The next day I was transferred to the baths, and after 15 minutes of training pressed into service. My job was in the “pre-bath” staging area, a small curtained room where the men undress prior to being dunked. Here eight men of all shapes, sizes and nationalities sat, none of whom spoke English, and my job was to tell them to strip to their underwear. A few had done this before and politely smiled at my hand signals and gyrations. They began to undress, and the others followed. Many had traveled thousands of miles for this experience and there was an air of anxious anticipation in the room. As I tried not to look around, I couldn’t help but become distracted by the effects of age and gravity on the human body. This was quickly dispelled as the men emerged from the baths smiling and got dressed – they were universally happy. I didn’t see any miracle cures, but this act of submission and faith unlocked “something.” You could see it in their eyes.
Next, a man brought in his 20-something paraplegic son. The young fellow was 6 feet tall, over 200 pounds and could not speak. Seeing my panic a Lourdes veteran came to assist me, and we emptied the room and began the process of helping the father prepare his son. I watched the tender way he undressed him, and tried to imagine their life together – the countless difficulties, and the extraordinary love. The father had clearly decided that his son was going to experience life to the fullest, and that included going into the baths at Lourdes. After 30 minutes of preparation six of us gently lifted him into the cold water. He let out a yelp, and then relaxed as the father held his hand and prayed over him. We got the young man dressed and back in his wheelchair, and the father took his own bath. He too let out a yell as he immersed himself, and this bit of retribution seemed to please his son.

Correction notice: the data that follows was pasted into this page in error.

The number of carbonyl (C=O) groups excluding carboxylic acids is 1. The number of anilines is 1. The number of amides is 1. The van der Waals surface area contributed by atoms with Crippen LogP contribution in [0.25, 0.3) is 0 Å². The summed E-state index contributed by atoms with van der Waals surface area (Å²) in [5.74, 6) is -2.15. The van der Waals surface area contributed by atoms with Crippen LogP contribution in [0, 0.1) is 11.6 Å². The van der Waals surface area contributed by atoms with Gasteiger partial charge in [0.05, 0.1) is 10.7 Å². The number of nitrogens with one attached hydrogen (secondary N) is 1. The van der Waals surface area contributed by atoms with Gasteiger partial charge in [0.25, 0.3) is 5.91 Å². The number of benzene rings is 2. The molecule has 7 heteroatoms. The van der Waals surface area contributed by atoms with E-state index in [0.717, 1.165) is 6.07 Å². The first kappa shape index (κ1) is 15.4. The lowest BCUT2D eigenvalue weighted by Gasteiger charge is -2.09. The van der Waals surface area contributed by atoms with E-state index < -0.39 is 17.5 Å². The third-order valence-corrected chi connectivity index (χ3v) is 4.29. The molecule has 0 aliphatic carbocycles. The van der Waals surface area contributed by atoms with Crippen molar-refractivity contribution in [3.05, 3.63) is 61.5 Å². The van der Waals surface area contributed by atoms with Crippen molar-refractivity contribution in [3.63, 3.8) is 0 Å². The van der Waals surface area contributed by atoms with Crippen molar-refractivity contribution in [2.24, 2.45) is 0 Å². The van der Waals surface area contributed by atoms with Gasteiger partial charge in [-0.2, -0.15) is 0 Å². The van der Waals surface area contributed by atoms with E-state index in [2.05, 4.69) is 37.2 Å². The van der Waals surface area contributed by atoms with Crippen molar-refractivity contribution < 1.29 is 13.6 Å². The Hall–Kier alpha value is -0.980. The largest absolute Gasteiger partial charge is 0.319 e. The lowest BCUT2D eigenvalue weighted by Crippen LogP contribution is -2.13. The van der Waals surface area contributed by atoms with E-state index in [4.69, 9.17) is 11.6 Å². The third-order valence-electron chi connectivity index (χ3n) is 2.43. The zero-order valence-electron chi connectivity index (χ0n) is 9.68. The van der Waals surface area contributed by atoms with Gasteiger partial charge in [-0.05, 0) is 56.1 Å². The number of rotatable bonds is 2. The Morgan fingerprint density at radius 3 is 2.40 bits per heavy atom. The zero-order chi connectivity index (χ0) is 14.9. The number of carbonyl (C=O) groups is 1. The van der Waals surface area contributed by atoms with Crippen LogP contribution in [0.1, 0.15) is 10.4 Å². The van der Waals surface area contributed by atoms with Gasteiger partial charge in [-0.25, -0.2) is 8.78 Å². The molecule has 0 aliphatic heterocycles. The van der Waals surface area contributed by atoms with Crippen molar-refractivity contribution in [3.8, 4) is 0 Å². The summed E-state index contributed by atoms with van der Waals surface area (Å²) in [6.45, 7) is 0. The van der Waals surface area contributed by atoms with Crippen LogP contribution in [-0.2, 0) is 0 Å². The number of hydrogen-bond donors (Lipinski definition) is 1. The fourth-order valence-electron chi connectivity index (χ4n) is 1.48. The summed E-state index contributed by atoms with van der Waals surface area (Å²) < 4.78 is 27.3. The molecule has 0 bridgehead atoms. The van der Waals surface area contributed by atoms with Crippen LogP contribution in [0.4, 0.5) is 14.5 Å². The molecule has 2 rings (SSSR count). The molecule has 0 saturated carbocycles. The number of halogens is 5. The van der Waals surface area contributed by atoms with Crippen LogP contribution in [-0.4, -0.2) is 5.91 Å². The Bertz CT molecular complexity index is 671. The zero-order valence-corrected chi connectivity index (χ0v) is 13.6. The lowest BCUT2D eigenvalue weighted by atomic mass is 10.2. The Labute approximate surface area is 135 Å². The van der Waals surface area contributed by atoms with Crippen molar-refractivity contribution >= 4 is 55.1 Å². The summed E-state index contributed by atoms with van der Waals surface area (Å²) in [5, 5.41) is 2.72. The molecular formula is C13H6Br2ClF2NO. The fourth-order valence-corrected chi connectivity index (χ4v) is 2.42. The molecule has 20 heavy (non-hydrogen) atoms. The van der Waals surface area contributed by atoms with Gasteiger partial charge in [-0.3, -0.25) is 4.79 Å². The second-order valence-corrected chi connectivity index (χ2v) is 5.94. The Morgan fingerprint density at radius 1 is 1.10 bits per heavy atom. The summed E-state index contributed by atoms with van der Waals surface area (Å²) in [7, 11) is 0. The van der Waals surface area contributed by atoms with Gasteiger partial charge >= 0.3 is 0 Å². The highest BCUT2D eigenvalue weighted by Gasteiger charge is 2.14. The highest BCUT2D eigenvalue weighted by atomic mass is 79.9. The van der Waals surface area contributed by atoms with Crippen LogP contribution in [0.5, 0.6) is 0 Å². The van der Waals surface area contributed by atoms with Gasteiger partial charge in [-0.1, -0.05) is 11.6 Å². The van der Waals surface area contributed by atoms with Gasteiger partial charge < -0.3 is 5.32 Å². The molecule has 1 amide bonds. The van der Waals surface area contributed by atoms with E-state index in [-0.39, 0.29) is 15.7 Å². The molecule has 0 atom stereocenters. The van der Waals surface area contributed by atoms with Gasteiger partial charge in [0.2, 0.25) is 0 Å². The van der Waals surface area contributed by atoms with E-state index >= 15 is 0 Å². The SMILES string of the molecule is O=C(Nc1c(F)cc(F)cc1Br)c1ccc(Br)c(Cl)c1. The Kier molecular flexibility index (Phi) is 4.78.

Every night in Lourdes there is a candlelight procession, led by the sick. With the sound of the rushing Gave in the background, the procession winds around the immense grounds with tens of thousands singing and praying together. The mood is somehow both somber and celebratory, with the European contingents carrying the colorful banners and flags their families have carried for generations. Together they prayed for the sick and suffering in the world, and for their families and communities.
After several nights as an observer I finally decided to join the procession. Soon I was swept up in a sea of strangers, and we were walking and praying together like old friends. I was struck by the realization that all of us had been propelled here by something we could not see. God is everywhere, but sometimes (and in some places) we are a whole lot more receptive to Him.
Lourdes is that kind of place.
I met a priest from Ireland and asked him what made Lourdes so special, 150 years after Bernadette. “I’ve never been able to explain it to someone who hasn’t been here,” he said, “but Lourdes is like a big spiritual washing machine. We arrive dirty, and somehow leave feeling clean.”
In regards to the idea of pilgrimage, he was more circumspect.
“There are many ways to God,” he said, “but sometimes it just feels good to not walk alone.”
High school students on pilgrimage greet the sick and elderly after a long train ride to Lourdes